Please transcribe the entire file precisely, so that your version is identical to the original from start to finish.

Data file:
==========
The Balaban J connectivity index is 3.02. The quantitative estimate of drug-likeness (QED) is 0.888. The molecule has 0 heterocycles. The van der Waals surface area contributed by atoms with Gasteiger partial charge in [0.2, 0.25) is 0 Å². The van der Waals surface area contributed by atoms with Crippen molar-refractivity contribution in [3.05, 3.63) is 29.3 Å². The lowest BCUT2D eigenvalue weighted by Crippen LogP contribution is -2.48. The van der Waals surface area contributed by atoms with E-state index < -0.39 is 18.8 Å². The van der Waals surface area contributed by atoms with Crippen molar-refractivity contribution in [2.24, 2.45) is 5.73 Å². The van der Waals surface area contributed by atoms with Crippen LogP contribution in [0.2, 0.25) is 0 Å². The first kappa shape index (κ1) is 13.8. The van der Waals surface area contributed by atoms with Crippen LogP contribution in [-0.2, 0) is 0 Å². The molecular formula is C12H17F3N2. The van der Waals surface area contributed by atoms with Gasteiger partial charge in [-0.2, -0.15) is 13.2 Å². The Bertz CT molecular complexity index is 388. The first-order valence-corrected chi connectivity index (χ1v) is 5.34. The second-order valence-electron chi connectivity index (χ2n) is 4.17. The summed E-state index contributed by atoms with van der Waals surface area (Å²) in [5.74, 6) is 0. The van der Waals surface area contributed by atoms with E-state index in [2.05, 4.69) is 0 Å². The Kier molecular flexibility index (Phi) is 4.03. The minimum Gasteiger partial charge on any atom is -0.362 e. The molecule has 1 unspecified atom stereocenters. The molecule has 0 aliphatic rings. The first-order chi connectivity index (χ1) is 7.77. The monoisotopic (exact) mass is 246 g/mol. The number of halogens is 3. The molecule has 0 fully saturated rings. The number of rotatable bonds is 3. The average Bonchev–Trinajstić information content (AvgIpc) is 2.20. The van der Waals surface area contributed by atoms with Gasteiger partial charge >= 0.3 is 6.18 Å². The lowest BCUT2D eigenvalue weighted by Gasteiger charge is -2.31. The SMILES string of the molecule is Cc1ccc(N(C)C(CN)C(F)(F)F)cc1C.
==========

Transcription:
The Balaban J connectivity index is 3.02. The quantitative estimate of drug-likeness (QED) is 0.888. The molecule has 0 heterocycles. The van der Waals surface area contributed by atoms with Gasteiger partial charge in [0.2, 0.25) is 0 Å². The van der Waals surface area contributed by atoms with Crippen molar-refractivity contribution in [3.05, 3.63) is 29.3 Å². The lowest BCUT2D eigenvalue weighted by Crippen LogP contribution is -2.48. The van der Waals surface area contributed by atoms with E-state index < -0.39 is 18.8 Å². The van der Waals surface area contributed by atoms with Crippen molar-refractivity contribution in [2.24, 2.45) is 5.73 Å². The van der Waals surface area contributed by atoms with Crippen LogP contribution in [0.2, 0.25) is 0 Å². The first kappa shape index (κ1) is 13.8. The van der Waals surface area contributed by atoms with Crippen LogP contribution in [-0.2, 0) is 0 Å². The molecular formula is C12H17F3N2. The van der Waals surface area contributed by atoms with Gasteiger partial charge in [-0.2, -0.15) is 13.2 Å². The Bertz CT molecular complexity index is 388. The first-order valence-corrected chi connectivity index (χ1v) is 5.34. The second-order valence-electron chi connectivity index (χ2n) is 4.17. The summed E-state index contributed by atoms with van der Waals surface area (Å²) in [5.74, 6) is 0. The van der Waals surface area contributed by atoms with E-state index in [2.05, 4.69) is 0 Å². The Kier molecular flexibility index (Phi) is 4.03. The minimum Gasteiger partial charge on any atom is -0.362 e. The molecule has 1 unspecified atom stereocenters. The molecule has 0 aliphatic rings. The first-order chi connectivity index (χ1) is 7.77. The monoisotopic (exact) mass is 246 g/mol. The number of halogens is 3. The molecule has 0 fully saturated rings. The number of rotatable bonds is 3. The average Bonchev–Trinajstić information content (AvgIpc) is 2.20. The van der Waals surface area contributed by atoms with Gasteiger partial charge >= 0.3 is 6.18 Å². The lowest BCUT2D eigenvalue weighted by Gasteiger charge is -2.31. The SMILES string of the molecule is Cc1ccc(N(C)C(CN)C(F)(F)F)cc1C.